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Understanding High-Energy Kids

At age 4, Sherry Jankowski's daughter, Courtney, reminded her of a certain battery commercial. "She was like that little toy bunny -- she just kept going and going," says the Fort Irwin, California, mother. "I tried to keep up with her, but I was worn out long before she was."

Sound familiar? Then you'll be happy to know your kid's high energy is perfectly normal. "At 4, a child has gained control over her body," says Ken Haller, M.D., an assistant professor of pediatrics at Saint Louis University School of Medicine, in St. Louis. "This gives her a feeling of independence, and it naturally leads to more active behavior."

Within a short span of time, your 4- or 5-year-old may start skipping, dancing, spinning around, somersaulting, climbing on the furniture, jumping off steps, and walking heel to toe along a crack as if on a balance beam. She is probably able to stand on one foot and hop several times in a row without losing her balance. And she may no longer need you to push her on the swing, now that she's mastered the art of pumping.

In addition, each successful new accomplishment boosts her confidence and spurs her desire to test and expand upon her new abilities, says Joshua D. Sparrow, M.D., an assistant professor of psychiatry at Harvard Medical School, in Boston, and coauthor of Touchpoints 3 to 6.

Managing the Motion

Keeping pace with a high-energy child can be exhausting. But reining him in isn't the answer. Instead, find positive ways to redirect his spirit, and eliminate anything that may hype him up further. Here are six strategies.

  • Start her in a sport. This is a great age to join a peewee soccer league or begin a gymnastics, dance, karate, or swimming class. Any of these activities can improve your child's coordination and her ability to focus. Let her choose the program she wants, but make sure it's not overly structured: The American Academy of Pediatrics (AAP) advises that classes for preschoolers should have at least 30 minutes of free play and offer no more than 20 minutes of instruction.
  • Get new gear. Sure, your child loved his tricycle at age 3, but he may have outgrown it. Consider getting him a two-wheeler with training wheels. Likewise, let him experiment with a hula hoop, flying disk, batting tee, junior tennis racquet, hoppity horse, and balls of varying sizes. You may also want to buy your child his own tape player so that he can dance to the music of his choice whenever he likes.
  • Play together. On your next visit to the park, bring along roller skates or a kite she can fly. At home, pretend to "paint" the side of your house using a brush and a bucket of water, or blow bubbles for your child to chase. When the weather keeps you indoors, play a game that will get her moving such as Cranium's Hullabaloo or Hasbro's Elefun.
  • Turn off the TV. Think television soothes your high-energy child? Just the opposite. Action-adventure cartoons and game systems can overstimulate him, making it more difficult for your preschooler to sit still. The AAP recommends two hours total screen time per day -- including TV, video games, and computer use -- and avoiding all three before bedtime.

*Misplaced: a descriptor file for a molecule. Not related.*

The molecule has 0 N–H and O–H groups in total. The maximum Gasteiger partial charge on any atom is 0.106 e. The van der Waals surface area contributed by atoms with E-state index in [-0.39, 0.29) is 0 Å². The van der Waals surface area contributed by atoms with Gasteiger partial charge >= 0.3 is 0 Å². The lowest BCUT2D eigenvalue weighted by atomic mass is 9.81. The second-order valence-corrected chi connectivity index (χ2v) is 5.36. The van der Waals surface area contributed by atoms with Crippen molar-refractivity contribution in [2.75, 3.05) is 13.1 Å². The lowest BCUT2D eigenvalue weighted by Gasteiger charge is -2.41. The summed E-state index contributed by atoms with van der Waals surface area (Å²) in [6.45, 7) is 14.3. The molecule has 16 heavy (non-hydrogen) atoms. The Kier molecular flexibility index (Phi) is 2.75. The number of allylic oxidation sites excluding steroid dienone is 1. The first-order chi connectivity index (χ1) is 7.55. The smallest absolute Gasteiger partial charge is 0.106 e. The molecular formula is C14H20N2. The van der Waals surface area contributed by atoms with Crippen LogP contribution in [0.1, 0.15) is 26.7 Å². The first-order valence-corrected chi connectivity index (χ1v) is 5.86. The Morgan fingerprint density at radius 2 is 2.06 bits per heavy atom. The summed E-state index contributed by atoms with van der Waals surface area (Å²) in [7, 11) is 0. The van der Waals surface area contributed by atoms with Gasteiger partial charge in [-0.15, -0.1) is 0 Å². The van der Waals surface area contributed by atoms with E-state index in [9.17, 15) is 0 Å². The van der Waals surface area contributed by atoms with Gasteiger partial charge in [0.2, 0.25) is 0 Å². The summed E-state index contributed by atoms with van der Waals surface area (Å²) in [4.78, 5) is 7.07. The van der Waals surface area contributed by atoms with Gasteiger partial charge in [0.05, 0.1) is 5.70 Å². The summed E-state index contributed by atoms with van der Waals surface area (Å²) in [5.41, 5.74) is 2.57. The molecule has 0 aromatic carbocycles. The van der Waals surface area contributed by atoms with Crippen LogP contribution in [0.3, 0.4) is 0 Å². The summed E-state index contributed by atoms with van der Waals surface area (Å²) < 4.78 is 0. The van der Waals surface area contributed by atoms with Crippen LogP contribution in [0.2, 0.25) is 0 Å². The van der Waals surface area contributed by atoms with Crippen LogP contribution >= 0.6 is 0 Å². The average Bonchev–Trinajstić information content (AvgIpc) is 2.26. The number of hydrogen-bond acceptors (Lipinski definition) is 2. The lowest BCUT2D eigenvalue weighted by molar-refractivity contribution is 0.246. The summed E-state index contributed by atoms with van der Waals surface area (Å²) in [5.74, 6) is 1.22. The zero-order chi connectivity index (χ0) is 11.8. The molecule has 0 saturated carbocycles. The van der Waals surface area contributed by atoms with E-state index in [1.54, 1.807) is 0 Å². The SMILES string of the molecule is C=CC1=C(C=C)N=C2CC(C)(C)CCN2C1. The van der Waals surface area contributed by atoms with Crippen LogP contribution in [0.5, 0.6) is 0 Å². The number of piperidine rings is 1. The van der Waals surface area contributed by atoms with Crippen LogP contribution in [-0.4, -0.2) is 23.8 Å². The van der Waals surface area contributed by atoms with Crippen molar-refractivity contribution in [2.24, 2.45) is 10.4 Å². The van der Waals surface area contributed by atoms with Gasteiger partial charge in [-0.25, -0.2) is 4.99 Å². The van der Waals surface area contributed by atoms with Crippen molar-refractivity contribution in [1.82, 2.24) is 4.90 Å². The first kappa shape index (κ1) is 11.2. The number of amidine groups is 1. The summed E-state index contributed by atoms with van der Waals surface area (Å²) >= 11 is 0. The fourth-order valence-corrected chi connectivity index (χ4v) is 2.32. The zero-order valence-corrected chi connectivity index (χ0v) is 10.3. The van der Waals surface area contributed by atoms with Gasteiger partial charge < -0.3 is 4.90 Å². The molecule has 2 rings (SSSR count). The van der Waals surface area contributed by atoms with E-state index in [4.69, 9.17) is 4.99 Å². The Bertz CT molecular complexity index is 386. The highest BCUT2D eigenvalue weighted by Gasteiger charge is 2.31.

• Watch her diet. Sugar intake alone doesn't cause overactivity, but studies suggest that candy and sweetened beverages on an empty stomach can make a child jumpy. It's also important to cut out caffeine, a stimulant in colas and other sodas, iced tea, and chocolate. Your child has enough natural energy without getting more from chemicals.
  • Reward good behavior. "Limit-setting is particularly important at this age," says Rebecca Unger, M.D., attending pediatrician at Children's Memorial Hospital, in Chicago. If your child tends to run wild in the supermarket, make a deal with him: If he helps you find items on your shopping list, you'll take him to the playground afterward. And always follow through on your promise.

Kids get hyped up when there's nothing to do. Keep them busy with these mom-tested ideas.

  • Bring out her inner artist. Before a zoo outing, Martha Jackson, of Thousand Oaks, California, and her then 5-year-old daughter, Natalie, would tie pieces of construction paper together with string to make a zoo journal. "She loved drawing pictures of her favorite animals," Jackson says.
  • Promote pretend play. Georgia Heard, of West Palm Beach, Florida, created a dress-up box filled with a firefighter hat, a pirate patch, plastic armor, and other costumes for her 4-year-old son, Leo. "He's inventing stories, using his body, and entertaining himself at the same time," she says.
  • Rotate toys. Sherry Jankowski would hide some of Courtney's playthings in a closet, then take out fresh ones whenever her daughter tired of those in her room. "This trick makes old toys seem new again," she says. Want to give your child even greater variety? Set up a toy exchange with the neighbors.

Copyright© 2004. Reprinted with permission from the May 2004 issue of Parents magazine.

All content here, including advice from doctors and other health professionals, should be considered as opinion only. Always seek the direct advice of your own doctor in connection with any questions or issues you may have regarding your own health or the health of others.